Driver Steve Bugg of Sharon, Tenn., went from a size 48 pants to a size 38 in just over six months.
“I started out last summer at 333 pounds,” he said in late February. “This week I was 248.” The 6’3” reefer hauler didn’t exactly set out to lose the weight, either. He caught the wrong end of a great deal of stress going through a divorce last summer, and that, combined with annual sweat working the hay fields on his family’s farm, which usually shaves a good 20 pounds from his frame yearly on its own, accounted for at least half of the weight loss, he says.
“After I got over the initial shock and all, I thought I’d just go ahead and lose some more because I was feeling good,” he says. He capitalized on basic techniques he’d learned years ago when dealing with a blood pressure problem that had him on medication. “Back then I lost 150 pounds,” he says, sticking to a regimen whose No. 1 prescription was avoiding any eating 3 hours before bed and the use of American Longevity (American-longevity.com) vitamin and mineral supplements to help break the cycle of craving the high amounts of salt and sugar regular fast-food consumption brings.
He went back to the three-hour rule last year, and he combined that with an elimination of salty snacks and unhealthy, starchy foods, as well as the addition of a good dose of regular exercise. Bugg drives a 2009 International ProStar tractor for Kennesaw, and he started out on-road exercises doing about 10 sit-ups three times a day on the bed in the bunk. As his strength and endurance increased, he increased those numbers.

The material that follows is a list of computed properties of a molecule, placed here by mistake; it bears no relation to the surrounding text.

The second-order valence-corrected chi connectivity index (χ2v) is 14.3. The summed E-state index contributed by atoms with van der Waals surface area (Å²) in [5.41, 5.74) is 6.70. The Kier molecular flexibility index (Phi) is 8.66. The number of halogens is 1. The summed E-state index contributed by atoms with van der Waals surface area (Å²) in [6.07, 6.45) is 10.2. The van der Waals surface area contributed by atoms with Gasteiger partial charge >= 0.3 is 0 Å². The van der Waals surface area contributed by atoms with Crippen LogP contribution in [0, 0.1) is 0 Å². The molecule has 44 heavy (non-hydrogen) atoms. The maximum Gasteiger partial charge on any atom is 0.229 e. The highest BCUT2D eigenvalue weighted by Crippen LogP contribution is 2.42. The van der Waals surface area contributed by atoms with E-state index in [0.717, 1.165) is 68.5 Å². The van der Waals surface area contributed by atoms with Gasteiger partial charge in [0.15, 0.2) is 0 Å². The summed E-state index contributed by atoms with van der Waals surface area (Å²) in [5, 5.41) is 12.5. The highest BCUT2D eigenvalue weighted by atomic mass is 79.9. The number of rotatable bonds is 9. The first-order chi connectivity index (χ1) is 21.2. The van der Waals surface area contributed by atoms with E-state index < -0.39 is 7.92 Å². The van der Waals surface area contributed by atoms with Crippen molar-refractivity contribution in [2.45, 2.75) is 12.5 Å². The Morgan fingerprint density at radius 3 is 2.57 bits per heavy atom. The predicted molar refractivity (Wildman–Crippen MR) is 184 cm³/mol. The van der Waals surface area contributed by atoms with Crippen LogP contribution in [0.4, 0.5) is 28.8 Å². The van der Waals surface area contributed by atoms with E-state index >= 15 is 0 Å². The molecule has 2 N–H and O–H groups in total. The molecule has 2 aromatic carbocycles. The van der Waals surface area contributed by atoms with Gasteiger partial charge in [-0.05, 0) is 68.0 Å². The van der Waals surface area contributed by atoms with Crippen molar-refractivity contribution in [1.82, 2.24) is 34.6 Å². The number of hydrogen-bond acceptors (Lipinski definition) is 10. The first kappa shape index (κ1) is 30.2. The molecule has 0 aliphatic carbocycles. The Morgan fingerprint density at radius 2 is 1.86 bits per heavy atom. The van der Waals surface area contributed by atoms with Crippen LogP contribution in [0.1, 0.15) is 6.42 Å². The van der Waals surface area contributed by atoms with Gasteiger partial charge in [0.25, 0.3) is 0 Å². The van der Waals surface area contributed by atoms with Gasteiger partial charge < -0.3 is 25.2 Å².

But then he made an important discovery of a peculiarity of his rig’s bunk. “In these Internationals, they have a lip in the wall at the very back of the sleeper,” he says. “I cross my legs and hold myself there and lean backward off the bed. At first I could only do five or ten sit-ups this way, but now I do 40 to 60” a few times a day. “I do them at more of an incline to provide more resistance this way, too.”
Bugg also gets exercise walking his dog, Charlie, for longer periods than he did before.
Keeping to this regime of burning more and taking in fewer calories has proved fruitful, but it hasn’t come with an elimination of all fast foods. “I still eat the Pilot hot dogs,” he says. “I just eat more wisely and pay attention to what I’m doing.” Rather than loading up on sugary soft drinks he sticks to a moderate amount of Diet Mountain Dew instead.
“And once a week, on Friday afternoon, usually, I’ll splurge,” he says. “It’ll be whatever I would usually eat as a treat, but I’ll cut it in half – it took me a few weeks to get to where the cravings just stopped.” But stopped they have.
“I’m hoping I’ll keep this weight off,” he says, advising other drivers looking to lose weight to just “get to what you’re comfortable at” and stick to your program, whatever it is.
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